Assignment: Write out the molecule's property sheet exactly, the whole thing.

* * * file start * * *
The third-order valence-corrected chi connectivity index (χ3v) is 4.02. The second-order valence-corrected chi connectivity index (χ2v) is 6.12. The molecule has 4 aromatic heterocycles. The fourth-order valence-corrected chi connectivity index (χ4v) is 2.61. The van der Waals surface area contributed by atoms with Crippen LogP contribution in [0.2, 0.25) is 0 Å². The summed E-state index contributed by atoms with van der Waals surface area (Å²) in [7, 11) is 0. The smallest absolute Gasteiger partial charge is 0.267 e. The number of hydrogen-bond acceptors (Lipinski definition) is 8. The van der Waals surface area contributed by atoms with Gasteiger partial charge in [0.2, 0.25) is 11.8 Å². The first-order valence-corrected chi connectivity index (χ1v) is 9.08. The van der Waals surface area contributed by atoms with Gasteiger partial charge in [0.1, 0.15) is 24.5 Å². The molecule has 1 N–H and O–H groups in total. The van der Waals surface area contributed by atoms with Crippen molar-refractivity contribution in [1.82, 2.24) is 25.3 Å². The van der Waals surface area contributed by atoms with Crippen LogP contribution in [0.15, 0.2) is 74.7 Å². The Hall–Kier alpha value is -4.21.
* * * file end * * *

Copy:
The third-order valence-corrected chi connectivity index (χ3v) is 4.02. The second-order valence-corrected chi connectivity index (χ2v) is 6.12. The molecule has 4 aromatic heterocycles. The fourth-order valence-corrected chi connectivity index (χ4v) is 2.61. The van der Waals surface area contributed by atoms with Crippen LogP contribution in [0.2, 0.25) is 0 Å². The summed E-state index contributed by atoms with van der Waals surface area (Å²) in [7, 11) is 0. The smallest absolute Gasteiger partial charge is 0.267 e. The number of hydrogen-bond acceptors (Lipinski definition) is 8. The van der Waals surface area contributed by atoms with Gasteiger partial charge in [0.2, 0.25) is 11.8 Å². The first-order valence-corrected chi connectivity index (χ1v) is 9.08. The van der Waals surface area contributed by atoms with Gasteiger partial charge in [0.1, 0.15) is 24.5 Å². The molecule has 1 N–H and O–H groups in total. The van der Waals surface area contributed by atoms with Crippen molar-refractivity contribution in [1.82, 2.24) is 25.3 Å². The van der Waals surface area contributed by atoms with Crippen LogP contribution in [0.15, 0.2) is 74.7 Å². The Hall–Kier alpha value is -4.21.